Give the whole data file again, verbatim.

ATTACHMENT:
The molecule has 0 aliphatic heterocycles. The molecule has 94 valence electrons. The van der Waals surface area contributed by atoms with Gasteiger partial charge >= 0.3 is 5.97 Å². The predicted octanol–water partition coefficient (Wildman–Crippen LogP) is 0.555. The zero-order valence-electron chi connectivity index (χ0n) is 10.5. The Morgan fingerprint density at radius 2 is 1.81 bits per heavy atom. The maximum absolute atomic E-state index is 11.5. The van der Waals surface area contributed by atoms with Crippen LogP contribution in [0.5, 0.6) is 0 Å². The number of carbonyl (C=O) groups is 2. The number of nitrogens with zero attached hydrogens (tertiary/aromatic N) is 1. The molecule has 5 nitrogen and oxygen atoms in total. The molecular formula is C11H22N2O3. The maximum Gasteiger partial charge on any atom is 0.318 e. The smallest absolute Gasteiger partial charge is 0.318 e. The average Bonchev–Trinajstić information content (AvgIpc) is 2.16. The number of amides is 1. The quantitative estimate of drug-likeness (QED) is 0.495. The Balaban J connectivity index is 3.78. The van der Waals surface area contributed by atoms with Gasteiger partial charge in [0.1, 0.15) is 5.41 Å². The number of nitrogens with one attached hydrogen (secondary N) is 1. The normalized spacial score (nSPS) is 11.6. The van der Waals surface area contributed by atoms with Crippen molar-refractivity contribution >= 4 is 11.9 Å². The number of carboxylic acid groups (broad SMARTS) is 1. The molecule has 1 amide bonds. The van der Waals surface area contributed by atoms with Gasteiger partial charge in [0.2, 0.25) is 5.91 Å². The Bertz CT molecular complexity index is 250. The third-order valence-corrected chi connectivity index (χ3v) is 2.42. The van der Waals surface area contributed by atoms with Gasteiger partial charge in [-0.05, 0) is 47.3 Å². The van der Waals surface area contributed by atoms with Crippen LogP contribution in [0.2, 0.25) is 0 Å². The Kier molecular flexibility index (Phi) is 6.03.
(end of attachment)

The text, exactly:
The molecule has 0 aliphatic heterocycles. The molecule has 94 valence electrons. The van der Waals surface area contributed by atoms with Gasteiger partial charge >= 0.3 is 5.97 Å². The predicted octanol–water partition coefficient (Wildman–Crippen LogP) is 0.555. The zero-order valence-electron chi connectivity index (χ0n) is 10.5. The Morgan fingerprint density at radius 2 is 1.81 bits per heavy atom. The maximum absolute atomic E-state index is 11.5. The van der Waals surface area contributed by atoms with Crippen LogP contribution in [0.5, 0.6) is 0 Å². The number of carbonyl (C=O) groups is 2. The number of nitrogens with zero attached hydrogens (tertiary/aromatic N) is 1. The molecule has 5 nitrogen and oxygen atoms in total. The molecular formula is C11H22N2O3. The maximum Gasteiger partial charge on any atom is 0.318 e. The smallest absolute Gasteiger partial charge is 0.318 e. The average Bonchev–Trinajstić information content (AvgIpc) is 2.16. The number of amides is 1. The quantitative estimate of drug-likeness (QED) is 0.495. The Balaban J connectivity index is 3.78. The van der Waals surface area contributed by atoms with Gasteiger partial charge in [0.1, 0.15) is 5.41 Å². The number of nitrogens with one attached hydrogen (secondary N) is 1. The normalized spacial score (nSPS) is 11.6. The van der Waals surface area contributed by atoms with Crippen molar-refractivity contribution >= 4 is 11.9 Å². The number of carboxylic acid groups (broad SMARTS) is 1. The molecule has 1 amide bonds. The van der Waals surface area contributed by atoms with Gasteiger partial charge in [0.2, 0.25) is 5.91 Å². The Bertz CT molecular complexity index is 250. The third-order valence-corrected chi connectivity index (χ3v) is 2.42. The van der Waals surface area contributed by atoms with Gasteiger partial charge in [-0.05, 0) is 47.3 Å². The van der Waals surface area contributed by atoms with Crippen LogP contribution in [0.2, 0.25) is 0 Å². The Kier molecular flexibility index (Phi) is 6.03.